From Tiananmen to Miami

Through oppression and hardship, Mr. Youming Che persevered in his ongoing quest to build cross-cultural understanding


Courtesy of Mr. Che

Mr. Che joins protesters in Tiananmen Square in 1989. The Statue of Democracy in the background — brought into the square by protesters — was destroyed by tanks two days later.

“When I first came here [in 2008], I had 5-6 students from the Middle School, and I started a Chinese 1 class with maybe 12 students. Today, we have a little bit over 100 students in the program.”
Since his beginnings in Beijing, China, Mr. Youming Che, who started the RE Chinese program, has fought to create a better future for himself and those around him. From the Cultural Revolution to Tiananmen Square to life in America, Mr. Che has never allowed challenges to halt his determined movement forward.
When he was young, Chairman Mao’s Cultural Revolution disrupted Che’s childhood. Mao’s anti-intellectual policies forced Mr. Che and his parents, who were both professors, out of Beijing and into a labor camp in Jiangxi Province for four years.
“My whole family was sent to the labor camp . . . where I spent all of my teenage years,” he said. “It was a very different time.”
Despite his circumstances, Mr. Che found and capitalized on what he saw as his only glimmer of hope: learning the English language.
“As a high school student, I spent most of my time totally devoted to my [English] studies, because I knew I could use it someday as a tool to leave,” he said.
Mr. Che then attended a prestigious university in Beijing before traveling to the United States for graduate school at East Tennessee State University. After earning his degree in the U.S., Che returned to China, where he hoped to begin his career in education, starting as a college professor.
At this point, Che’s story took a darker turn.
As a college professor in Beijing in 1989, Mr. Che became involved with student protests against the Chinese government. He continued to participate in protests in Beijing, and would soon be present at an event that became synonymous with a massacre — the Tiananmen Square incident of 1989, in which the Chinese government deployed its military to fire upon student protestors.
Che left the country permanently in 1991 because of his involvement in these protests and said the brutal incident reshaped his perception of China forever.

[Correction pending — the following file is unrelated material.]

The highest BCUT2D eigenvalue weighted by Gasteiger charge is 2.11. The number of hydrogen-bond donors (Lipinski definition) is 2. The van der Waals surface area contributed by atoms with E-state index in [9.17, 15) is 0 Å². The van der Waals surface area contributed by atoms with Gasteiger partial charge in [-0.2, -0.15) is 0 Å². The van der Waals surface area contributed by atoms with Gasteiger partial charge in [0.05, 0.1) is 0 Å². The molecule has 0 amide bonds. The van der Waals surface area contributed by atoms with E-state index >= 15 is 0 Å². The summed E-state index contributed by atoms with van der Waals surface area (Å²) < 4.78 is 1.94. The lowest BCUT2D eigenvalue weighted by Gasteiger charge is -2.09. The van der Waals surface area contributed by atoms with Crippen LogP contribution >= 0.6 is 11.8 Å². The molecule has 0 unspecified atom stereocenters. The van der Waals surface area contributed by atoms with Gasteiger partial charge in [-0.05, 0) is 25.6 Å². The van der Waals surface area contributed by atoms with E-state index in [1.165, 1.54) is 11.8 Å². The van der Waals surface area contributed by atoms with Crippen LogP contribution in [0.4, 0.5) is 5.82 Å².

“Tiananmen protests affected my life, affected my family,” he said. “It changed many things, including the way the rest of the world views China.”
Throughout his professional life in the United States, Mr. Che taught Chinese in Chicago and pursued a brief career in business before he returned to teaching.
Motivated to return to teaching by a belief that “our nation needed young people to be better prepared to handle the coming run of competition with China,” Mr. Che was hired at Ransom Everglades in 2008, where he built RE’s Upper School Chinese program from a handful of students into a thriving program today, in which over 100 students study Chinese and seniors take the AP exam every year.
Ms. Karen Thompson, a world languages teacher who was present during the introduction of the Chinese program, mentioned previous Head of School Ms. Ellen Moceri’s role in the creation of the program. Ms. Moceri, she said, “felt our [RE] students would be better served having Chinese available to them.”
RE then transitioned from a three-language curriculum of Spanish, French, and Latin to Spanish, French, and Chinese.
Ms. Thompson also praised Mr. Che’s success. “I think he did a great job getting the program going and I hope that a lot of kids, once they meet the Spanish language requirement, will choose Chinese as their third language,” she said.
Now, Mr. Che has continuously sought ways to diversify and grow the program, saying he looks for new teaching material every year. Still, he credited the growth of the program to a “joint effort” between himself and the students, and praised his students’ dedication and drive to succeed.
In the classroom, Mr. Che ensures his students are challenged, designing countless interactive activities that force students to engage with the language.
Grant Dill ’19 noted Mr. Che’s focus on using culture as a tool to learn, saying that Mr. Che “also gives us insights into the culture and history of China, something that is crucial to being a well-rounded Chinese student.”
Harrison Denman ’19 added, “Mr. Che makes classes fun and interesting by incorporating activities like listening and writing down the answers to questions in Chinese, and memorizing speeches.”
Mr. Che said he feels there is still a long way to go for students in the United States to fully understand China, and he dedicates himself to facilitating more of that understanding and fostering growth in his students.
“That’s my biggest dream, actually — that long after I’m gone, my students who started here can use their knowledge to pursue careers where they will become successful,” he said.
China’s meteoric rise during the 21st century has captured the attention of much of the international community. China’s GDP is projected to surpass that of the United States in 2023, and it has established spheres of influence across the globe. Mr. Che said he believes China will only become more important as time goes on and urged students to continue to learn about China.
“Only through comparison can we reach a better understanding,” he said. “This learning needs to be three-dimensional — students need to visit China, read about China, and more.”
After having overcome a significant number of challenges throughout his life, Mr. Che has his eyes set on addressing the challenge of U.S.-China relations — a partnership in which, he says, mutual understanding and interdependence will be crucial.
“You do not need to like the subject, but you need to understand the subject,” he said. “When you start to understand the topic, making change becomes possible.”